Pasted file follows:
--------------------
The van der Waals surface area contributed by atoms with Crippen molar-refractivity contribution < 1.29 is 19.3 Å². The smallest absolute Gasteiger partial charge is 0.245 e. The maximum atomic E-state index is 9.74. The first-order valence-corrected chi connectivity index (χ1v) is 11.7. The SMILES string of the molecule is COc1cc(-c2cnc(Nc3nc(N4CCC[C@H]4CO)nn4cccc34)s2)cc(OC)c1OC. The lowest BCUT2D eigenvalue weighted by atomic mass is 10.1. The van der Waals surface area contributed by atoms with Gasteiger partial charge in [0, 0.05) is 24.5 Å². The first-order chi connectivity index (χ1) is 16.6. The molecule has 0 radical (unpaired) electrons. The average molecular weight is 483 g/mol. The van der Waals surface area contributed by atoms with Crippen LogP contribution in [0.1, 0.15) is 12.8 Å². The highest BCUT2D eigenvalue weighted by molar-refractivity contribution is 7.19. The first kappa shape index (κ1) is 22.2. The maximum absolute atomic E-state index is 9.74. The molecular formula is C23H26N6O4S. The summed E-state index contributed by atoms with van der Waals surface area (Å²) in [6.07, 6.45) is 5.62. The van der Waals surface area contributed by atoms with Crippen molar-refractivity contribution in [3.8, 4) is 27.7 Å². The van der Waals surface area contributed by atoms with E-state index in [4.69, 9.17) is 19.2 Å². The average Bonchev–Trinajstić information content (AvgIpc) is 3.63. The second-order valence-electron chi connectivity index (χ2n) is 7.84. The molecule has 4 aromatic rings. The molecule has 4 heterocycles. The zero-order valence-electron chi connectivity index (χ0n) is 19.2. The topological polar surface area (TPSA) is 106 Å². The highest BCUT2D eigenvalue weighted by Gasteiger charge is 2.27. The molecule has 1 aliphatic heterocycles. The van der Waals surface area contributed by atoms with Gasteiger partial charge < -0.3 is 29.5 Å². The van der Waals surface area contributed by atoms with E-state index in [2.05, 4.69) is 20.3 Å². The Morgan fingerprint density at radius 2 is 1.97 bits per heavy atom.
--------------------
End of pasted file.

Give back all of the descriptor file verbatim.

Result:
The van der Waals surface area contributed by atoms with Crippen molar-refractivity contribution < 1.29 is 19.3 Å². The smallest absolute Gasteiger partial charge is 0.245 e. The maximum atomic E-state index is 9.74. The first-order valence-corrected chi connectivity index (χ1v) is 11.7. The SMILES string of the molecule is COc1cc(-c2cnc(Nc3nc(N4CCC[C@H]4CO)nn4cccc34)s2)cc(OC)c1OC. The lowest BCUT2D eigenvalue weighted by atomic mass is 10.1. The van der Waals surface area contributed by atoms with Gasteiger partial charge in [0, 0.05) is 24.5 Å². The first-order chi connectivity index (χ1) is 16.6. The molecule has 0 radical (unpaired) electrons. The average molecular weight is 483 g/mol. The van der Waals surface area contributed by atoms with Crippen LogP contribution in [0.1, 0.15) is 12.8 Å². The highest BCUT2D eigenvalue weighted by molar-refractivity contribution is 7.19. The first kappa shape index (κ1) is 22.2. The maximum absolute atomic E-state index is 9.74. The molecular formula is C23H26N6O4S. The summed E-state index contributed by atoms with van der Waals surface area (Å²) in [6.07, 6.45) is 5.62. The van der Waals surface area contributed by atoms with Crippen molar-refractivity contribution in [3.8, 4) is 27.7 Å². The van der Waals surface area contributed by atoms with E-state index in [4.69, 9.17) is 19.2 Å². The average Bonchev–Trinajstić information content (AvgIpc) is 3.63. The second-order valence-electron chi connectivity index (χ2n) is 7.84. The molecule has 4 aromatic rings. The molecule has 4 heterocycles. The zero-order valence-electron chi connectivity index (χ0n) is 19.2. The topological polar surface area (TPSA) is 106 Å². The highest BCUT2D eigenvalue weighted by Gasteiger charge is 2.27. The molecule has 1 aliphatic heterocycles. The van der Waals surface area contributed by atoms with Gasteiger partial charge < -0.3 is 29.5 Å². The van der Waals surface area contributed by atoms with E-state index in [2.05, 4.69) is 20.3 Å². The Morgan fingerprint density at radius 2 is 1.97 bits per heavy atom.